Seven Hours To Burn

A film by Shanti Thakur

USA/Canada | 1999 | 9 minutes | Color/BW | 16mm/DVD | Order No. 01699


"A visually expressive personal documentary that explores a family's history. Filmmaker Thakur mixes richly abstract filmmaking with disturbing archival war footage to narrate the story of her Danish mother's and Indian father's experiences. Her mother survives Nazi-occupied Denmark while her father experiences the devastating civil war in India between Hindus and Muslims. Both émigrés to Canada, they meet and marry, linking two parallel wars. Their daughter lyrically turns these two separate histories into a visually rich poem linking past and present in a new singular identity." Doubletake Documentary Film Festival Catalogue


"Exceptionally imaginative...dreamlike...a visually compelling film."

Paul Curci Philadelphia City Paper

"Impressionistic cinematography is juxtaposed with searing archival images while spare narration combines with a nuanced sound design. The viewer is swept into the mood of the piece and must consider the long-lasting effects--both internal and external --of conflict and change."

Kristine Samuelson Stanford University

“Shanti Thakur brings her biracial sensitivies to bear on historical traumas that shaped her parents' separate, but parallel, experiences. Images of past ethnic and religious "cleansing" come poignantly to the fore as she sits by her Indian grandmother's corpse burning on the banks of the Ganges, and seeks peace (her name) for herself, her family, and the world.”

Rosane Rocher University of Pennsylvania


  • Belo Horizonte International Short Film Festival
  • BBC British Short Film Festival, England
  • Robert Flaherty International Film Seminar, New York
  • Nashville Independent Film Festival
  • Northwest Film Center at the Portland Art Museum
  • Hot Springs Documentary Film Festival
  • Brooklyn Arts Council International Film Festival
  • Mill Valley Film Festival, San Francisco
  • Maryland Film Festival
  • Leipzig Documentary and Animated Film Festival, Germany
  • Right to Have Rights Film Festival, Modena, Italy
  • One World Film Festival, Ottawa, Canada
  • Santa Cruz Documentary Film Festival, Los Angeles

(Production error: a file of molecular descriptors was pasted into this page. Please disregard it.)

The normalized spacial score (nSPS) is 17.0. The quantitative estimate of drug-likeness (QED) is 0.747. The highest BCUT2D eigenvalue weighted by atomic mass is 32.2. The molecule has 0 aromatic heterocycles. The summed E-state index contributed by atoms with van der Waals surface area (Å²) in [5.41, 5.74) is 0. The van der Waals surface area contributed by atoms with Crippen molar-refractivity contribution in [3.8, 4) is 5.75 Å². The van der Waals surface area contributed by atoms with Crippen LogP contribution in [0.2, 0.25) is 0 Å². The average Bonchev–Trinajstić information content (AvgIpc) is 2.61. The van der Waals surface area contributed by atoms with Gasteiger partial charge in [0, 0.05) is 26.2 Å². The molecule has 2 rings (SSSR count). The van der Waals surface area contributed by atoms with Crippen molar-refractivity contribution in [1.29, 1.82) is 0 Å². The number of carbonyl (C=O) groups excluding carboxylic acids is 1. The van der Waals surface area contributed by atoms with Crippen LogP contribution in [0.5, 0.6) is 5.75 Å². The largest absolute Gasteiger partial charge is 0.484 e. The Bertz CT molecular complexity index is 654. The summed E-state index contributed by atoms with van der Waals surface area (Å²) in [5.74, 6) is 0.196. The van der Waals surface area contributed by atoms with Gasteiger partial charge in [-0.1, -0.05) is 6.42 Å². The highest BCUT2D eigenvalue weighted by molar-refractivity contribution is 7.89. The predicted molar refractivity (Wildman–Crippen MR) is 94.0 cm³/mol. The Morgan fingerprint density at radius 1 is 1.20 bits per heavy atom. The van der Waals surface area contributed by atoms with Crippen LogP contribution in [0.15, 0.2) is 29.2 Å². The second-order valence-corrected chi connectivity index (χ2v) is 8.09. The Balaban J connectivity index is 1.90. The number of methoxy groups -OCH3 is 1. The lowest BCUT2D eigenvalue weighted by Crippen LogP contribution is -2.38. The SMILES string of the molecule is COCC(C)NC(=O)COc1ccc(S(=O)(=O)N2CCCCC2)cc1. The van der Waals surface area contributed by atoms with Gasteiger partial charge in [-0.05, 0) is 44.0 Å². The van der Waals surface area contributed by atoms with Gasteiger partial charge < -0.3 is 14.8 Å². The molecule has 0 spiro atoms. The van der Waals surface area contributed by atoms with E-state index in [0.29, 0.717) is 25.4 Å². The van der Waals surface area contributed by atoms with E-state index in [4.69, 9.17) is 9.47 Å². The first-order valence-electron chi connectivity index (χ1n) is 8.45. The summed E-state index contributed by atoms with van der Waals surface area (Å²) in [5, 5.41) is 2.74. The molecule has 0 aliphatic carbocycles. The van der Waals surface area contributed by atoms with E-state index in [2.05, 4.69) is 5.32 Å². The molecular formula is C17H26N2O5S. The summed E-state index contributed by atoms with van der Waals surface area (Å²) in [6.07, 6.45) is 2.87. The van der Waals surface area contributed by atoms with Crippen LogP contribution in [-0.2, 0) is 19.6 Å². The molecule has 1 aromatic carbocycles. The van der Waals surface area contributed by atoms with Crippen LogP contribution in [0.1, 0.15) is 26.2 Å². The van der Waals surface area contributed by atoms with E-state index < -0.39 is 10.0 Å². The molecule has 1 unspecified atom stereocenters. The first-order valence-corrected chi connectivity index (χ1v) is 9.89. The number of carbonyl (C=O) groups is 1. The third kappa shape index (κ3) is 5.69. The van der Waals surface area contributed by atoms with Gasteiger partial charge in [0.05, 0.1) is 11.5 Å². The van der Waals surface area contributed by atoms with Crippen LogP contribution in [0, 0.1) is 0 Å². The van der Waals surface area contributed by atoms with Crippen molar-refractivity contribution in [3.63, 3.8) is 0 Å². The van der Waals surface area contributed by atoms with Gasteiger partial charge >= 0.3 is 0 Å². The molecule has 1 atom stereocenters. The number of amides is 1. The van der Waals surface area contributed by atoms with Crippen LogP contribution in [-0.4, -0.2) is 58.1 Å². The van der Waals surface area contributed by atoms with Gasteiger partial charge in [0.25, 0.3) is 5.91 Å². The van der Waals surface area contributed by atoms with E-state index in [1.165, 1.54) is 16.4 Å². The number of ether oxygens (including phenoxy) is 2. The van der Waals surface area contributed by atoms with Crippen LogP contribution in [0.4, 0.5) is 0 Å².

• Vermont International Film Festival
  • Cinematheque Ontario, Canada
  • Shorts International Film Festival, New York
  • Asian American International Film Festivals - San Francisco, Chicago, Los Angeles, New York
  • Museum of Natural History, New York
  • American Short Shorts 2001, Tokyo
  • Cannes Film Festival - Emerging Filmmakers Venue
  • CineWomen New York - Best Documentary Short
  • Margaret Mead Film Festival
  • Philadelphia Festival of World Cinema
  • Pacific Film Archives, Berkeley
  • Black Maria Film and Video Festival - Director's Choice Award
  • Cleveland International Film Festival, Best Documentary Short
  • Big Muddy Film Festival, Bronze Award, Experimental Film
  • Tampere 30th International Short Film Festival, Finland
  • New York Expo of Short Films - Gold Prize, Documentary
  • City Paper's Philadelphia Independent Film Contest - Best Documentary
  • Edinburgh Film Festival
  • Nextframe Film Festival - Best Documentary and Best Editing
  • Columbus International Film Festival - Bronze Plaque
  • Worldfest-Houston International Film Festival - Bronze Award
  • Ann Arbor Film Festival
  • Aspen Shortsfest 2000
  • Doubletake Documentary Film Festival
  • THAW 2000 Film Festival
  • Humboldt International Film Festival
  • Athens International Film Festival, USA


Shanti Thakur

Shanti Thakur's visually poetic films have screened at over 200 film festivals and museums around the world. Screenings include: Cannes Film Festival, Hamptons International Film Festival, Montreal World Film Festival, Margaret Mead Film Festival, Flaherty Seminars and the Museum of Modern Art in New York.

Thakur's films explore how we perceive each other and ourselves through the lens of history, memory and identity. Working easily between documentary, experimental and narrative modes, her films Red Tulips, A Story About Forgetting, Sky People, Kairos, Seven Hours to Burn, Two Forms, Circles and Domino have won 26 awards. Her films have broadcast on the Sundance Channel and PBS, as well as in 22 countries.

Be it short or feature length, she works as director, writer, editor and producer. Thakur has received support from the National Film Board of Canada, the Pennsylvania Council of the Arts, the Independent Film Project (IFP) in New York and the Pew Fellowship in the Arts. She is Associate Professor in the MFA Program in Integrated Media Arts at Hunter College, City University of New York. For more, visit (07/19)


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